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Comment: Re:This validates the US policy... (Score 1) 726

by sribe (#49346209) Attached to: Germanwings Plane Crash Was No Accident

Indeed. Moreover, regardless how depressive the pilot is in the cockpit, he will be way less tempted to perform such a silly suicide action with someone just close to him. We're not talking about a jack-bauer style terrorist here. Quite the opposite actually.

I wouldn't jump to any conclusion quite yet. I've know people who were depressed, even known ones who were suicidal, and none of them would ever want to take 150 other people, mostly strangers, with them. OTOH, I've seen a pretty outwardly-normal-seeming person have a psychotic break, and I can tell you, in that state, all bets based on prior behavior are off... (In fact, changing the subject, I've wondered if Darren Wilson's hard-to-believe description of his encounter with Michael Brown indicates that Brown had a psychotic break. Rare in the real world, but also somewhat concentrated in males his age, and consistent with the very very strange behavior claimed...)

Comment: Re:Check their work or check the summary? (Score 1) 481

by sribe (#49344571) Attached to: No, It's Not Always Quicker To Do Things In Memory

It's stupid if you're benchmarking relative efficiency -- it's not an efficient implementation (and you'll have no trouble finding explanations for why the Python and Java code they wrote, while simpler, is not efficient).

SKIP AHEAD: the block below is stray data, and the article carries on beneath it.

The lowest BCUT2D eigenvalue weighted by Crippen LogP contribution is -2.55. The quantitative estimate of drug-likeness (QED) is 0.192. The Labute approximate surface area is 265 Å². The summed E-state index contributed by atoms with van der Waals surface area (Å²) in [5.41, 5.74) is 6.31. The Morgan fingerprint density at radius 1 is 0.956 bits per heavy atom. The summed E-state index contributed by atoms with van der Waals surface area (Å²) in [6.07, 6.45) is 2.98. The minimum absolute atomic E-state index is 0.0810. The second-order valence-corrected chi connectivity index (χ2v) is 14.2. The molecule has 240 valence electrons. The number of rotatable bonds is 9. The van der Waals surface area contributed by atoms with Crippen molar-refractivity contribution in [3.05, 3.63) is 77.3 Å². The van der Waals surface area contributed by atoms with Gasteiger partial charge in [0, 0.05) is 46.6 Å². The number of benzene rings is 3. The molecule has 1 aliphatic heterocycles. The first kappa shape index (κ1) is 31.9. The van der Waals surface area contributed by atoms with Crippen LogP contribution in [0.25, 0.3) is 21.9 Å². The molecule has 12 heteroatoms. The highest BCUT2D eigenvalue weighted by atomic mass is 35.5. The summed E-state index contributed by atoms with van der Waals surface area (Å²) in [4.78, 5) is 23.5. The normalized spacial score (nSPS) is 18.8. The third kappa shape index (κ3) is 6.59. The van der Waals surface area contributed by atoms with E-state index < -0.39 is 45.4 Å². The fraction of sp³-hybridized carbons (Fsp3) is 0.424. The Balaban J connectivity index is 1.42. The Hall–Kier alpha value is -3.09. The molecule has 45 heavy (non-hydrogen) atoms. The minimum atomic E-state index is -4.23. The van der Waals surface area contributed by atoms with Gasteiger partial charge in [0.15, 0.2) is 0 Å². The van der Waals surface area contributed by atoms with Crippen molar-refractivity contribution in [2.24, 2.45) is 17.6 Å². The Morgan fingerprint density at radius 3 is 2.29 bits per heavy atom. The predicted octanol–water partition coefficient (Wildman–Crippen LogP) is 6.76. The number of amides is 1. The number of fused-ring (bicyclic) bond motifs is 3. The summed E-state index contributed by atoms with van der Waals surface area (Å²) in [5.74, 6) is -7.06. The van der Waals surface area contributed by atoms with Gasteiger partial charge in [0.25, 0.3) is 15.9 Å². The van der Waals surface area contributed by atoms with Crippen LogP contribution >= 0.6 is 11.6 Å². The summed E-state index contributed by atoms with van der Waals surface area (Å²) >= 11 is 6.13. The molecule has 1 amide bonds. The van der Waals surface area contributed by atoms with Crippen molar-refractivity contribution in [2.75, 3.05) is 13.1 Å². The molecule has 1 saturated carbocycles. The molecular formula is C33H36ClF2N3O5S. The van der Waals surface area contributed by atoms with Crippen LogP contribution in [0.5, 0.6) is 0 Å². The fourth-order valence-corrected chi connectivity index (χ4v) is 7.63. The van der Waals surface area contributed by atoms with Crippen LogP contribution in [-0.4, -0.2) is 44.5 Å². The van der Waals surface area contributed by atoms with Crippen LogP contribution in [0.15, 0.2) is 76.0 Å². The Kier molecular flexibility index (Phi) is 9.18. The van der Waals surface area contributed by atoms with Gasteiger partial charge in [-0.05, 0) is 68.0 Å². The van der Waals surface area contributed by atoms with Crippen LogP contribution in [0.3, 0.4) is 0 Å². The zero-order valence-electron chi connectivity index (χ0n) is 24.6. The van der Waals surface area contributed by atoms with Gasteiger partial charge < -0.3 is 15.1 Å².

I think we're talking at cross-purposes. When I said "not actually that stupid" I was referring to the implementation of String as immutable and highly-efficient to share cross threads, and implicitly including that there's StringBuilder for more-efficient building-up of strings. That design is not stupid.

I certainly did not mean that the benchmark or paper were "not actually that stupid". The benchmark was just ridiculously bad, and the paper utterly stupid. As some other poster said, showing that reallocating a string a million times and appending a single character each time is slower than writing a million characters into a buffer, that's literally a high-school level paper--I think I'd add that it's C-level (haha) high school work.

Comment: Re:Let them sell cake (Score 1) 861

by sribe (#49339425) Attached to: Gen Con Threatens To Leave Indianapolis Over Religious Freedom Bill